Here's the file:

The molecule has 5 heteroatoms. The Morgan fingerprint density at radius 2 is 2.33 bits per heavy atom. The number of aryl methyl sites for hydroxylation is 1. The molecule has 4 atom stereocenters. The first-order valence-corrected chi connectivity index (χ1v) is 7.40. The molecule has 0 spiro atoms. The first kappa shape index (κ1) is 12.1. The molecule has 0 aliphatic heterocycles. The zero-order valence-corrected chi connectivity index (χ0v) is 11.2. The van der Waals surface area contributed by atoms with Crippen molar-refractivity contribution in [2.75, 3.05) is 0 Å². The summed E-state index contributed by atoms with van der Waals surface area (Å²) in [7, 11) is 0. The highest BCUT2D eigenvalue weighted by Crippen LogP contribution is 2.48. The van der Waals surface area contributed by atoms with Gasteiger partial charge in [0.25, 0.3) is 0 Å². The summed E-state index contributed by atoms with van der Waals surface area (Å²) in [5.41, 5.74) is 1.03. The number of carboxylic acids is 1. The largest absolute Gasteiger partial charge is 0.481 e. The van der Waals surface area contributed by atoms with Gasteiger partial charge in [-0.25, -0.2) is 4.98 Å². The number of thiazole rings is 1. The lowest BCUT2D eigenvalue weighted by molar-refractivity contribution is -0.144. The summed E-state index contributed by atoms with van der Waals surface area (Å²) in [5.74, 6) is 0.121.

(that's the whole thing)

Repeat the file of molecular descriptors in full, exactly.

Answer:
The molecule has 5 heteroatoms. The Morgan fingerprint density at radius 2 is 2.33 bits per heavy atom. The number of aryl methyl sites for hydroxylation is 1. The molecule has 4 atom stereocenters. The first-order valence-corrected chi connectivity index (χ1v) is 7.40. The molecule has 0 spiro atoms. The first kappa shape index (κ1) is 12.1. The molecule has 0 aliphatic heterocycles. The zero-order valence-corrected chi connectivity index (χ0v) is 11.2. The van der Waals surface area contributed by atoms with Crippen molar-refractivity contribution in [2.75, 3.05) is 0 Å². The summed E-state index contributed by atoms with van der Waals surface area (Å²) in [7, 11) is 0. The highest BCUT2D eigenvalue weighted by Crippen LogP contribution is 2.48. The van der Waals surface area contributed by atoms with Gasteiger partial charge in [0.25, 0.3) is 0 Å². The summed E-state index contributed by atoms with van der Waals surface area (Å²) in [5.41, 5.74) is 1.03. The number of carboxylic acids is 1. The largest absolute Gasteiger partial charge is 0.481 e. The van der Waals surface area contributed by atoms with Gasteiger partial charge in [-0.25, -0.2) is 4.98 Å². The number of thiazole rings is 1. The lowest BCUT2D eigenvalue weighted by molar-refractivity contribution is -0.144. The summed E-state index contributed by atoms with van der Waals surface area (Å²) in [5.74, 6) is 0.121.